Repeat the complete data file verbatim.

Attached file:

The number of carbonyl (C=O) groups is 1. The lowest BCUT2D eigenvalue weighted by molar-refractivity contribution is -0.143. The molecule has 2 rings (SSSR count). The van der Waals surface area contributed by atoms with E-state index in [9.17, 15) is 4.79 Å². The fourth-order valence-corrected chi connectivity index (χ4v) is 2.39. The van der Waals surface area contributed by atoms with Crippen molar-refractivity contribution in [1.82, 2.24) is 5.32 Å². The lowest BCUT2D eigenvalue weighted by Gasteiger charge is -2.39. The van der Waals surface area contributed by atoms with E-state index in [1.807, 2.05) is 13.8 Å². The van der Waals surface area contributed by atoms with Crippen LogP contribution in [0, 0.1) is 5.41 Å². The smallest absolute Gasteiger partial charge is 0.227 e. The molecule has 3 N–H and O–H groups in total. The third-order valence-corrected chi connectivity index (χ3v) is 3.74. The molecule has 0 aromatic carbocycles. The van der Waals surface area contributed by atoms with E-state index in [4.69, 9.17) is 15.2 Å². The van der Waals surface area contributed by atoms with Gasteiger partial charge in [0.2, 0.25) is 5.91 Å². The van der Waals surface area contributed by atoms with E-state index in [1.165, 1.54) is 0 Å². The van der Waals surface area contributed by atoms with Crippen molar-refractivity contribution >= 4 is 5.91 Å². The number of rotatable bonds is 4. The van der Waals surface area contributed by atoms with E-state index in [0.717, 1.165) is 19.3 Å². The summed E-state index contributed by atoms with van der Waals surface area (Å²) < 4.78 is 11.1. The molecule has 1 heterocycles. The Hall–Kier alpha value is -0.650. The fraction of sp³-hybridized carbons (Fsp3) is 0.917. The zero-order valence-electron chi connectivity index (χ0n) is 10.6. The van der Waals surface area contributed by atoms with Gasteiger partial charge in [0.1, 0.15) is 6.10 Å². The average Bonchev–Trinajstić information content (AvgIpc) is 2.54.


The number of carbonyl (C=O) groups is 1. The lowest BCUT2D eigenvalue weighted by molar-refractivity contribution is -0.143. The molecule has 2 rings (SSSR count). The van der Waals surface area contributed by atoms with E-state index in [9.17, 15) is 4.79 Å². The fourth-order valence-corrected chi connectivity index (χ4v) is 2.39. The van der Waals surface area contributed by atoms with Crippen molar-refractivity contribution in [1.82, 2.24) is 5.32 Å². The lowest BCUT2D eigenvalue weighted by Gasteiger charge is -2.39. The van der Waals surface area contributed by atoms with E-state index in [1.807, 2.05) is 13.8 Å². The van der Waals surface area contributed by atoms with Crippen LogP contribution in [0, 0.1) is 5.41 Å². The smallest absolute Gasteiger partial charge is 0.227 e. The molecule has 3 N–H and O–H groups in total. The third-order valence-corrected chi connectivity index (χ3v) is 3.74. The molecule has 0 aromatic carbocycles. The van der Waals surface area contributed by atoms with E-state index in [4.69, 9.17) is 15.2 Å². The van der Waals surface area contributed by atoms with Gasteiger partial charge in [0.2, 0.25) is 5.91 Å². The van der Waals surface area contributed by atoms with E-state index in [1.165, 1.54) is 0 Å². The van der Waals surface area contributed by atoms with Crippen molar-refractivity contribution >= 4 is 5.91 Å². The number of rotatable bonds is 4. The van der Waals surface area contributed by atoms with E-state index in [0.717, 1.165) is 19.3 Å². The summed E-state index contributed by atoms with van der Waals surface area (Å²) < 4.78 is 11.1. The molecule has 1 heterocycles. The Hall–Kier alpha value is -0.650. The fraction of sp³-hybridized carbons (Fsp3) is 0.917. The zero-order valence-electron chi connectivity index (χ0n) is 10.6. The van der Waals surface area contributed by atoms with Gasteiger partial charge in [0.1, 0.15) is 6.10 Å². The average Bonchev–Trinajstić information content (AvgIpc) is 2.54.